Do you think though that prevention of deadlocks though could be more CPU intensive than just letting it occur?© BrainMass Inc. brainmass.com October 16, 2018, 9:01 pm ad1c9bdddf
Yes, in my opinion it might be quite true that prevention of deadlocks could be more CPU intensive than just letting them occur. Priority setting ...
Almost 100 words gives an opinion on whether it is more costly to the CPU to prevent deadlocks or let them happen.
1. Identify and briefly describe an issue that you have wanted to discuss with a friend, family member or co-worker but have avoided discussing. What are your reasons for wanting to have this discussion? What are your fears and concerns? What are the costs of not having the discussion? What suggestions from this week's readings could you use to help you engage the person in this difficult conversation?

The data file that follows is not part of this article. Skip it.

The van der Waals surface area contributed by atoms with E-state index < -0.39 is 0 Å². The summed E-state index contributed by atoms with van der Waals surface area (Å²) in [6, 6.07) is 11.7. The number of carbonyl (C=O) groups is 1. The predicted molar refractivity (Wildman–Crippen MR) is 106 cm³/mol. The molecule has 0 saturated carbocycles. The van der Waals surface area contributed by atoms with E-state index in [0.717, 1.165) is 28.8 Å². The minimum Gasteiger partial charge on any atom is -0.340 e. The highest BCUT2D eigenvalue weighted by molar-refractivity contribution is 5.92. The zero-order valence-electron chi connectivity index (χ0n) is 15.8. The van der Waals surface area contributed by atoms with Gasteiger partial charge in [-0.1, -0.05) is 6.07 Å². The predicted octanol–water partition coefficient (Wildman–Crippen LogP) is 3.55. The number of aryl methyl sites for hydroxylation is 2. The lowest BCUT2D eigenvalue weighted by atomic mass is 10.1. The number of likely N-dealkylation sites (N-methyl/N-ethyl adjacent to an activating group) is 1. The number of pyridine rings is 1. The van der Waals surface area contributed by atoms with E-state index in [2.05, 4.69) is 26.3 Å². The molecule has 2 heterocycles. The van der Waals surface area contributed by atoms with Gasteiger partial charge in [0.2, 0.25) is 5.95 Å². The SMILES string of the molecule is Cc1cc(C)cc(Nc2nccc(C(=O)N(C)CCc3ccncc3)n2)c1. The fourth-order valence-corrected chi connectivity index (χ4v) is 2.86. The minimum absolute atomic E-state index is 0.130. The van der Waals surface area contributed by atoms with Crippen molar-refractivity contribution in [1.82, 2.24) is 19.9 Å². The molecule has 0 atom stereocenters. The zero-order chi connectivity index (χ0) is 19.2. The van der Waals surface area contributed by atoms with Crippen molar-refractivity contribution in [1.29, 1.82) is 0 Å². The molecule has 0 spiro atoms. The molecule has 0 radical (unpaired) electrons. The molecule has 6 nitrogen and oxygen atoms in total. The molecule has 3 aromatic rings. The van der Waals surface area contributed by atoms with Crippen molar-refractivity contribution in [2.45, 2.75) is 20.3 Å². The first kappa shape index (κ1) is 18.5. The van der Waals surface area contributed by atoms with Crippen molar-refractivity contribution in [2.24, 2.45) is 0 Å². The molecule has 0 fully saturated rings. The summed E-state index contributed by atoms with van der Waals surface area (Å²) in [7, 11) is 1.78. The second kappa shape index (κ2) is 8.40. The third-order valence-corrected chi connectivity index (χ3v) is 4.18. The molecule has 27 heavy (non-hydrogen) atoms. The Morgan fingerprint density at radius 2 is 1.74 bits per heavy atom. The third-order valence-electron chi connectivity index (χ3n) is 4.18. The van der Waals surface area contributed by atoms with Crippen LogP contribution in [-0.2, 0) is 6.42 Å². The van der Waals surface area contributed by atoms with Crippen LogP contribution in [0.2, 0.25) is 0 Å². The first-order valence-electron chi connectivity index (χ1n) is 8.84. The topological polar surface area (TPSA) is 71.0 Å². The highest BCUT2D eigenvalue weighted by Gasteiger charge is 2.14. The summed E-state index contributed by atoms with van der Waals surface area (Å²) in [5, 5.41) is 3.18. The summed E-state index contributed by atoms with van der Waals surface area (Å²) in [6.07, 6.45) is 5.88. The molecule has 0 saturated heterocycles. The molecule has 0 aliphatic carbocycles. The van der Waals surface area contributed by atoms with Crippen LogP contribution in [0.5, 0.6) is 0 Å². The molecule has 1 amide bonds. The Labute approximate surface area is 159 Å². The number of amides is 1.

2. You and your colleague share an office. You find the office hot and stuffy, so you turn on the air conditioning. Your colleague finds the office too cold and wants to turn on the heat. You suggest a compromise, leaving both the heat and the air conditioning off. Your colleague asks whether there isn't a better solution. What is the nature of the conflict? How else can you resolve the conflict?
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